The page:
Paul mentions Timothy and Epaphroditus to the Philippians when writing to them. From Paul’s laudatory words, we see that both of these men are examples to the believers then and us today.

Paul describes Timothy as:

  • “I have no one else like him, who will show genuine concern for your welfare” (2:20)
  • “Timothy has proved himself” by serving with Paul “as a son with his father” in the work of the gospel; apparently being one who looks out for the interests of Christ Jesus, not just himself (2:21-22)
  • he will faithfully report back to Paul (2:19)

Paul describes Epaphroditus as:

  • “my brother, co-worker and fellow soldier” (2:25)
  • “your messenger” sent to take care of Paul’s needs (2:25)
  • became sick while with Paul, almost died, but is now well (2:26-27) by God’s mercy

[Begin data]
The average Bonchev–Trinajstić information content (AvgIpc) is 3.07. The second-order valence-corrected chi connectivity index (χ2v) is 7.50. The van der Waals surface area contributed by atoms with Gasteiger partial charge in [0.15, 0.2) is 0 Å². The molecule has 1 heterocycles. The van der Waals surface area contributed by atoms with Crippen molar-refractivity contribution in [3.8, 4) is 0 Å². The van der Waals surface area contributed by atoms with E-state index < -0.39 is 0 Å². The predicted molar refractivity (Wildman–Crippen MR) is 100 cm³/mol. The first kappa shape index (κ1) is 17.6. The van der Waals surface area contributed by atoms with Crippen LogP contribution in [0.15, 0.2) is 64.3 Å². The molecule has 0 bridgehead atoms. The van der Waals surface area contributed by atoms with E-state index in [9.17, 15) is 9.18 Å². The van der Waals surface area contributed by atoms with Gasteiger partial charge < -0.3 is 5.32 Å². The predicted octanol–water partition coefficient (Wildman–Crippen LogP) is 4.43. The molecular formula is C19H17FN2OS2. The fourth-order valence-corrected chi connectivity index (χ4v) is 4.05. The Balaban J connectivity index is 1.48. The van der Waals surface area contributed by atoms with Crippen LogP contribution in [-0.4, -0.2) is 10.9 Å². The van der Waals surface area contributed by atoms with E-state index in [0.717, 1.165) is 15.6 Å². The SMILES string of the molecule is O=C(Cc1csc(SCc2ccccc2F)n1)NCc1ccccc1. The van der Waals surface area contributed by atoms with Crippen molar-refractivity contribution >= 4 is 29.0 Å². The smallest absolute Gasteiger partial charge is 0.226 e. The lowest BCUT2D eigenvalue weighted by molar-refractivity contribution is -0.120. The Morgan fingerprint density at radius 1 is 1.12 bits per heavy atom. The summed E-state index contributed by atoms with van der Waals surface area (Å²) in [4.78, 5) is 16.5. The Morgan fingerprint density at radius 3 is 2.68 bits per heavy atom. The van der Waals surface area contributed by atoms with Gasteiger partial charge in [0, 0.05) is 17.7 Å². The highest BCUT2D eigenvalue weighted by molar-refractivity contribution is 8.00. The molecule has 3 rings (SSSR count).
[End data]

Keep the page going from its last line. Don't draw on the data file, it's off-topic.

• “risked his life” for the gospel work by caring for Paul (2:30)

These two believers were examples that Paul could hold up for the church in Phillipi. We all need examples of faithfulness to God toward whom we look in our daily lives. Those examples help us as we try to continue to pursue God and work for Him in this world.

How have examples of faith been an encouragement to you in your faith?

[If you want to explore Philippians further, consider viewing the 2018 preaching series, “Unshackled: Joy Beyond Circumstances,” beginning with the message, “The Joy of Faith.”]

A Letter from Prison (Philippians, pt 3)

This is the third in a series of posts with thoughts from Paul’s letter to the PhilippiansA Letter from Prison (Philippians, pt 1). These posts are personal reflections taken from devotional reading of the book.

I have always been captured by Paul’s statement in Philippians 2:12-13:

Therefore, my dear friends, as you have always obeyed – not only in my presence, but now much more in my absence – continue to work out your salvation with fear and trembling, for it is God who works in you to will and to act in order to fulfill His good pleasure.